"With pleasure," promptly answered my wife,
pulling off her ring.
"The good old widow was either too simple or
too modest to notice what was going on, and was
preparing to retire, when my wife called to her to
wait in the lobby. When we were left alone, I
asked my wife, 'Are you really in earnest about
the ring?'
"Certainly, how can you doubt it?' she said.—
'Do you think that I would trifle with charity ?
Remember what you said to me only half a year
ago. Oh, my dear husband, lot us not make a
show of the gospel; you are in general so kind, so
sympathizing, how is it that you final it so dieult
to assist this poor woman? why did you not, with
out hesitation, give her what you had in your
pocket? and did you not know that the quarter
will be paid to us in less than eight days?' She
then added with much feeling: 'Take no thought
for your life, what ye shall cat, or what ye shall
drink; nor yet for your body, what ye shall put
on. Behold the fowls of the air; they sow not,
neither do they reap nor gather into barns; yet
your heavenly Father feedeth them.'
"I kissed my with, while tears ran down my
cheeks. 'Thanks, a thousand thanks, for this hu
miliation!' I turned to the desk, took from it the
six dollars, and opened the door to call the poor
widow. All darkened around me at the thought
that I had been so forgetful of the omniscience of
God as to say to her, 'I cannot help you.' Oh,
thou false tongue! thou false heart! If thou,
Lord, shouldst mark iniquities, oh Lord, who shall
stand ! 'Hero is what you need,' I said, address
ing the widow.
"At first sho seemed not to understand what I
meant, and thought I was offering a small contri
bution, for which she thanked me, and pressedmy
hand; but when she perceived that I hud given
her the whole sum, she could scarcely find words
to express her feelings. She cried: 'Dear sir, I
cannot repay; all I possess is this poor book, and
it is old.'
"Keep your book,' said I, 'and the money, too,
and thank God, and not me, for verily I deserve
no thanks, after having so long resisted your en
treaties; go in peace, and forgive an erring bro
ther.'
"I returned to my wifo with downcast looks;
but she smiled and said, 'Do not take it so much
to heart, my friend; you yielded at my first sug
gestion; but promise me that so long as I wear a
gold ring on my finger, and you know that I pos
sus several besides, you will never allow yourself
to say to any person, 'I cannot help yon.' She
kissed me and I left the apartment.
"When I found myself alone, I sat down and "
wrote this account in my diary, in order to hum-
We my deceitful heart—this heart which no longer"
ago than yesterday, dictated the words : 'Of all the
characters in the world, there is none I would
more avoid than the hypocrite;' yet to preach the
whole moral law, and fulfil only the easy part of it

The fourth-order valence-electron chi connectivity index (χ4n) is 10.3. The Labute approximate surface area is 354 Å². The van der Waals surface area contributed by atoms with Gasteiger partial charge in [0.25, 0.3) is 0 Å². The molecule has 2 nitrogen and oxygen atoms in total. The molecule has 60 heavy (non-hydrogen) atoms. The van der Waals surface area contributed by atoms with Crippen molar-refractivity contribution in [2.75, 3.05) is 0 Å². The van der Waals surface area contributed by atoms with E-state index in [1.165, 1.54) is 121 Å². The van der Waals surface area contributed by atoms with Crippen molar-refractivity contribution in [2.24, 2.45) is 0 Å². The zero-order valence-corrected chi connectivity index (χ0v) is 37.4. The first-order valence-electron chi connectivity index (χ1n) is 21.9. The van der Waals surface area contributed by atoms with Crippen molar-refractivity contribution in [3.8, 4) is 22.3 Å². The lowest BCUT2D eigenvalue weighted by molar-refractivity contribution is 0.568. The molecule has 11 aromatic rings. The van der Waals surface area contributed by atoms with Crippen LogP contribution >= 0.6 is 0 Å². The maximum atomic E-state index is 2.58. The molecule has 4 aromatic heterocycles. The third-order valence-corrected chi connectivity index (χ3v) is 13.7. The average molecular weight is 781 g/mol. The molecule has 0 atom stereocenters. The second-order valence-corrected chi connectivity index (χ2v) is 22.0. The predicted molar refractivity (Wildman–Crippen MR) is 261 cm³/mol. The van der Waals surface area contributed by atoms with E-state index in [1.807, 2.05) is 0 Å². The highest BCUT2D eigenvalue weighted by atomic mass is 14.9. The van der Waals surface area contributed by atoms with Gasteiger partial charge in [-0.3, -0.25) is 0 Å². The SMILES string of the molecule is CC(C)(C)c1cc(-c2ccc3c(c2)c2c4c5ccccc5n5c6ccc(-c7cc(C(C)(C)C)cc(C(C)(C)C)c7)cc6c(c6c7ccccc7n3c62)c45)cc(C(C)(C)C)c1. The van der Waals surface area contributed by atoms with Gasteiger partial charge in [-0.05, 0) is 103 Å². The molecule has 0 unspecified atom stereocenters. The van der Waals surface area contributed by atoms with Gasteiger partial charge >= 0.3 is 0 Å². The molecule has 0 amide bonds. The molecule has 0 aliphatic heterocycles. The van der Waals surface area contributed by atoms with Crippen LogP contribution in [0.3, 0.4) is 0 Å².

is hypocrisy. Merciful Father, how long must I "
wait, and reflect, and struggle, ere I shall be able
to rely on the perfect sincerity of my profession.
"I read over once more the chapter which I had
read in the morning with so little benefit, and felt
ashamed, and convinced that there is no peace,
except where principle and practice are in perfect!"
accordance. How peacefully and happy I ought
have ended this day, had I acted up conscientious
ly to the blessed doctrines I profess! Dear Sa
viour, scud thy Holy Spirit into this benighted"
heart! cleanse it fromsecret sin! and teach me to
employ that which thou host committed to my
charge to thy glory, a brother's welfare, and my
own salvation!"
Remember this, Boys.
Will the young mon, whose evenings are now
spent on the store boxes and other places of idle
resort, or in idleness even at home, read and reflect
upon the following?
" I learned Grammer," said Wm. Cobbet,
"when I was a private soldier on six pence a day.
The edge of my guard bed was my scat to study
in: my knapsack was my book case, and a board,
lying in my lap, my writing table. I had no mon
ey to purchase candles or oil; in winter it was
rarely that I could get any light but that of the
fire, and only my turn even of that. To buy a
pen or sheet of paper, I was compelled to forego
a portion of food though in a state of starvation.
I had no moment of time that I could call my
own and I had to read and write amid the talking , I
laughing, singing, whistling and brawling of at
least halls scores of the most thoughtless of men,'
and that too in hours of freedom from control.—
And I say if I, under circumstances like those,
could encounter and overcome the task, can there
be, in the world a youth who can find excuse for
nonperformance.
'lf you wish to have enemies, just rise in
the world. Nobody throws eats at a balloon till it
leaves the ground. Talk as you may, men will
destroy what they cannot imitate.
HUNTINGDON, PA., TUESDAY, AUGUST 27, 1850,
THE WIFE OF KOSSIJTII.
Here is a tale of female heroism and suffering
that would move the heart of any human being,
however hardened, except that of a "perfidious
Austrian."
At the time when all was lost to the Hungari
ans, and each had to seek his own safety in flight,
Governor Kossuth and his lady, who had accom
panied her husband throughout the war, thought
it best to separate, in order that ono of them, if
possible, might save their lives, for the sake of
their children, who bad been left under the pro
tection of their grandmother. The Governor de
termined to remain with his bravo officers, still
with him, and to share their fate. Madam K. in
formed her husband and a female friend, the wife